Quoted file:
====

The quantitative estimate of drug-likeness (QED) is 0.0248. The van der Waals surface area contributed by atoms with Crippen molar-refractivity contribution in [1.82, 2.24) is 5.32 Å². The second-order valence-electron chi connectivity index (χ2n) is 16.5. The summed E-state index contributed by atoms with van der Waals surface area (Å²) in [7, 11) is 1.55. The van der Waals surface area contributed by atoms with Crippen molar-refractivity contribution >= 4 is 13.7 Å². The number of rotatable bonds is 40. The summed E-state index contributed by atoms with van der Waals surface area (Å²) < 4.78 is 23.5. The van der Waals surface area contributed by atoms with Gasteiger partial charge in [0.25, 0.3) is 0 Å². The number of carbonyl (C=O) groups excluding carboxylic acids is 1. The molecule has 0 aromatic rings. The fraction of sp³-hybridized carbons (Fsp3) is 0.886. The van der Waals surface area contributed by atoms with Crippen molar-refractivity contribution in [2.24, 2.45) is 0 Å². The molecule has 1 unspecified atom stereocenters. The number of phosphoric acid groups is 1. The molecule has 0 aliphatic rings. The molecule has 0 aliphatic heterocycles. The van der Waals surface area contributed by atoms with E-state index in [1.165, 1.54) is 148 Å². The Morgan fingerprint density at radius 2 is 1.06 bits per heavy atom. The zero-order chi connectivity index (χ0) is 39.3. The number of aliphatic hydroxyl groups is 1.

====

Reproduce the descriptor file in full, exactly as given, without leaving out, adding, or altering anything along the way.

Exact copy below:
The quantitative estimate of drug-likeness (QED) is 0.0248. The van der Waals surface area contributed by atoms with Crippen molar-refractivity contribution in [1.82, 2.24) is 5.32 Å². The second-order valence-electron chi connectivity index (χ2n) is 16.5. The summed E-state index contributed by atoms with van der Waals surface area (Å²) in [7, 11) is 1.55. The van der Waals surface area contributed by atoms with Crippen molar-refractivity contribution >= 4 is 13.7 Å². The number of rotatable bonds is 40. The summed E-state index contributed by atoms with van der Waals surface area (Å²) < 4.78 is 23.5. The van der Waals surface area contributed by atoms with Gasteiger partial charge in [0.25, 0.3) is 0 Å². The number of carbonyl (C=O) groups excluding carboxylic acids is 1. The molecule has 0 aromatic rings. The fraction of sp³-hybridized carbons (Fsp3) is 0.886. The van der Waals surface area contributed by atoms with Crippen molar-refractivity contribution in [2.24, 2.45) is 0 Å². The molecule has 1 unspecified atom stereocenters. The number of phosphoric acid groups is 1. The molecule has 0 aliphatic rings. The molecule has 0 aliphatic heterocycles. The van der Waals surface area contributed by atoms with E-state index in [1.165, 1.54) is 148 Å². The Morgan fingerprint density at radius 2 is 1.06 bits per heavy atom. The zero-order chi connectivity index (χ0) is 39.3. The number of aliphatic hydroxyl groups is 1.